Sphinx gordius, Apple Sphinx: Apple (Malus), sweetfern (Myrica), Carolina rose (Rosa carolina), blueberry and huckleberry (Vaccinium), white spruce (Picea glauca), American larch (Larix laricina), alder (Alnus).

Sphinx kalmiae, Laurel Sphinx: In the final instar, the black on the head, lateral lines, horn and on abdominal legs is diagnostic.

Larvae feed primarily on lilac and fringe.

Smerinthini Tribe:

Amorpha juglandis, Walnut Sphinx: Amorpha juglandis larvae feed upon Walnut and butternut (Juglans), hickory (Carya), alder (Alnus), beech (Fagus), hazelnut (Corylus), and hop-hornbeam (Ostrya).

Pachysphinx modesta, Modest Sphinx or Poplar Sphinx
It is fond of poplars and willows.

Paonias excaecata, the Blinded Sphinx: Larvae accept willows, birches, and cherries. I have also found them in the wild on oak in eastern Canada.

Paonias myops, Small-eyed Sphinx: Wild cherry species are the favorites as larval foodplants, but eggs will also be deposited on birches and other forest trees.

There are varying degrees in the amount of red markings along the sides.

Smerinthus jamaicensis, Twin-spotted Sphinx: Larvae feed upon many forest trees including birches and cherries, but are expecially fond of poplars and willows. Red markings on sides vary greatly from specimen to specimen.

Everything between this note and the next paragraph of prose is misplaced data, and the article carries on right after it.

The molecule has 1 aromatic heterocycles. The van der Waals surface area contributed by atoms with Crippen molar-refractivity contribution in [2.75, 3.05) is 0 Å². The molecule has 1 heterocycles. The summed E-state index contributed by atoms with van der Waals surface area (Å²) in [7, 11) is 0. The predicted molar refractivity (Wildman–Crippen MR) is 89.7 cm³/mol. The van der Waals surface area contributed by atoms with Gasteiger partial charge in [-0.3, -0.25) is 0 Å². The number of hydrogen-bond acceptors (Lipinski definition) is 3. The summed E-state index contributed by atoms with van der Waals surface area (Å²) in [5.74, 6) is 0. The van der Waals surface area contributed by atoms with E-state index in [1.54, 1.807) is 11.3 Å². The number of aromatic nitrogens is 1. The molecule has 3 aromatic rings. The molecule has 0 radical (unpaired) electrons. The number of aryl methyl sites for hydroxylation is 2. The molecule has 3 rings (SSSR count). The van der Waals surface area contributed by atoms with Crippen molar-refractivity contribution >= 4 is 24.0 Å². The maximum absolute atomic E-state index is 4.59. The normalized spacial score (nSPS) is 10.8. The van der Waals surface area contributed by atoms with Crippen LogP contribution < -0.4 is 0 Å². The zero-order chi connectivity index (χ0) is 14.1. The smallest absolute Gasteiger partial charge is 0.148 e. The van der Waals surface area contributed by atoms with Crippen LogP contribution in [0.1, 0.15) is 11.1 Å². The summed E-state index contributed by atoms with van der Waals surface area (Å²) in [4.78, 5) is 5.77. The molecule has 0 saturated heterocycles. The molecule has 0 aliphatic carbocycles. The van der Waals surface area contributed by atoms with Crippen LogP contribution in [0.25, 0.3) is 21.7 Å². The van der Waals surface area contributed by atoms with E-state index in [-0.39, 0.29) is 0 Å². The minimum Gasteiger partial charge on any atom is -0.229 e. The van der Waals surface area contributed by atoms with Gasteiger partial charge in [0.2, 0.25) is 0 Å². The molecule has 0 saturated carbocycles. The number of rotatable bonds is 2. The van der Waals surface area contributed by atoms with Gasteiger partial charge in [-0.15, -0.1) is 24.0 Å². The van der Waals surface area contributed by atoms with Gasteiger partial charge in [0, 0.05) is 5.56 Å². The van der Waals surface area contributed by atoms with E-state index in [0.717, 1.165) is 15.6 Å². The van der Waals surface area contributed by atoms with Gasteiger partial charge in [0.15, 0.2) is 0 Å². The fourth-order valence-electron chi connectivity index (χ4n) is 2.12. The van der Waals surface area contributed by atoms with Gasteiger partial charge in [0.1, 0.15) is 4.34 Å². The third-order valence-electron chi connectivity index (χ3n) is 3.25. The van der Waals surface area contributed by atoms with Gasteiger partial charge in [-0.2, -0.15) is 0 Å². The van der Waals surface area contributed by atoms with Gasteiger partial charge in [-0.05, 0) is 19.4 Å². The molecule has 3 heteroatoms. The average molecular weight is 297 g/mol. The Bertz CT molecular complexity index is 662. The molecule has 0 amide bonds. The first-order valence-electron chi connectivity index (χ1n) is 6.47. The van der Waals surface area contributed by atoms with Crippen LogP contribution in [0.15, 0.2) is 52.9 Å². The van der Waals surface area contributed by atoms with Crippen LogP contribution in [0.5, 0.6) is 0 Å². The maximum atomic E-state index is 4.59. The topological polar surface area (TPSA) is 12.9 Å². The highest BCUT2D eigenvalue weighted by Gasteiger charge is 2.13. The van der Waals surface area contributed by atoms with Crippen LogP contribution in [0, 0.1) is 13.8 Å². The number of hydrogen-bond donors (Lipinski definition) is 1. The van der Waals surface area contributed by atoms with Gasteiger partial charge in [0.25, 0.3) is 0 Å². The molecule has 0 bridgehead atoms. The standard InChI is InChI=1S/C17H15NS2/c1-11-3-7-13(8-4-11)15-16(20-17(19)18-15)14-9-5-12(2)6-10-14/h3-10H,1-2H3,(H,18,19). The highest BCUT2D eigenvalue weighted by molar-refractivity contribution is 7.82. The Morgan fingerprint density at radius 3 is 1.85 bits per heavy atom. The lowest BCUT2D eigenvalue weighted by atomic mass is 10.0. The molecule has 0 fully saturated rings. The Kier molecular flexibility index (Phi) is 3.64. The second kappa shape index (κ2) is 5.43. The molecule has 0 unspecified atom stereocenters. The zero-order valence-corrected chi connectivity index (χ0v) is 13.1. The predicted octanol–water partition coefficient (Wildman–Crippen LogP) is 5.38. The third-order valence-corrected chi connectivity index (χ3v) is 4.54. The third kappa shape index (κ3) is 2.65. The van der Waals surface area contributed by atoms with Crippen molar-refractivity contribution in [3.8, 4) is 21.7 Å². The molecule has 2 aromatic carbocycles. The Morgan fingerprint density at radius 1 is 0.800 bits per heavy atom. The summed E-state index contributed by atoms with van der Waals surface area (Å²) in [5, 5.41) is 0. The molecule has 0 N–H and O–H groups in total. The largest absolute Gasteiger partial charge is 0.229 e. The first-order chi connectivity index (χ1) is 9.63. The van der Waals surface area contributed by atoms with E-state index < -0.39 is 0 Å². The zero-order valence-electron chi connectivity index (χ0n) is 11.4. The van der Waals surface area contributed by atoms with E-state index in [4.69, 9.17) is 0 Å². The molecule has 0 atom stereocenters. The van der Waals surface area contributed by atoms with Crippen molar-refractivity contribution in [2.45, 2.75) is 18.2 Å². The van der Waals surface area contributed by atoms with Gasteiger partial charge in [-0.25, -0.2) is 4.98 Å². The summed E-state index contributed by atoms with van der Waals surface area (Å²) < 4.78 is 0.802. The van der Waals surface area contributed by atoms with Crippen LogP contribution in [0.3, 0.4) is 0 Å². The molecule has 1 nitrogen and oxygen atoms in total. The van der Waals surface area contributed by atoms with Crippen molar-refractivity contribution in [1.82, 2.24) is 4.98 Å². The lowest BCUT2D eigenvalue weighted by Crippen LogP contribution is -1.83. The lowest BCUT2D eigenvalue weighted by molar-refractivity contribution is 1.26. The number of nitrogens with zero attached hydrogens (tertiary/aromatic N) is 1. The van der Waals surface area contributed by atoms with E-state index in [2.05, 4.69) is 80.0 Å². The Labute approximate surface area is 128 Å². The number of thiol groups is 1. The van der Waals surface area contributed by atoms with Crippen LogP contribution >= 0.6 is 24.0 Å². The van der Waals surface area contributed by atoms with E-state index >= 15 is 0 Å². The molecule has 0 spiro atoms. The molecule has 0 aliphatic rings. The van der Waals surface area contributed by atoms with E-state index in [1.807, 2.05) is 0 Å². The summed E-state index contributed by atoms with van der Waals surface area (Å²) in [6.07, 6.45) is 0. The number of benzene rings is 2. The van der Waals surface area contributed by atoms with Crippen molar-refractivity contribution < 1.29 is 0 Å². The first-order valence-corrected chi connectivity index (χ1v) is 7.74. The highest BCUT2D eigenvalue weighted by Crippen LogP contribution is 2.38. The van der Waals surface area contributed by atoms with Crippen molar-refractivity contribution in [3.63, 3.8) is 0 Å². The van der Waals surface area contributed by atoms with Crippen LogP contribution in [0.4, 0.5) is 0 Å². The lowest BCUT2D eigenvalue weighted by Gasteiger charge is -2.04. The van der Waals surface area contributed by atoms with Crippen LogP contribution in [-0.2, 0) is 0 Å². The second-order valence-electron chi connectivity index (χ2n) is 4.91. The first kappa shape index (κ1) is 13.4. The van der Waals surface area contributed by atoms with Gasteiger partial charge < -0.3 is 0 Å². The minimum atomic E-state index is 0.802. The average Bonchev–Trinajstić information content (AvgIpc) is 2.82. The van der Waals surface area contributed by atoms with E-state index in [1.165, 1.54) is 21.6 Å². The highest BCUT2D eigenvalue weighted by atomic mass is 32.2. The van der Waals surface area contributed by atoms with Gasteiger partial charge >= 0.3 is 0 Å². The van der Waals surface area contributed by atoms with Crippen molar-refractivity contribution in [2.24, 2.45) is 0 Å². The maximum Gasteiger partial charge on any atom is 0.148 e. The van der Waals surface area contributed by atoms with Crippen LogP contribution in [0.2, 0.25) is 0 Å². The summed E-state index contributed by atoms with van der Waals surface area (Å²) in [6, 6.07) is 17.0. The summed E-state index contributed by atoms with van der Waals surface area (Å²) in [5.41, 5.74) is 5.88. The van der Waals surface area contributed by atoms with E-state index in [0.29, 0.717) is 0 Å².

Macroglossinae subfamily


Dilophonotini tribe:

Hemaris thysbe, Hummingbird Clearwing: Orangey-pink prepupal form. The lateral line runs from S1 to the blue horn. Viburnum and related plants.

Hemaris diffinis, Snowberry Clearwing: Snowberry (Symphoricarpos), honeysuckle (Lonicera), Coralberry, viburnums, Blue Dogbane (Apocynum), dwarf bush honeysuckle (Diervilla lonicera). Horn: black; yellow base.

Philampelini tribe:

Eumorpha achemon, Achemon Sphinx: Larvae feed upon Grape (Vitis), Virginia Creeper (Parthenocissus quinquefolia) and other vines and ivies (Ampelopsis). Both a light (green) form and a darker (tan/brown) form. Note six "segmented" oblique lines.

Eumorpha pandorus, the Pandorus Sphinx: If you have Grape or Virginia Creeper nearby, then you might encounter this species. Note the five large white ovals (orangey-brown in green form). There are orangey-brown and green forms also.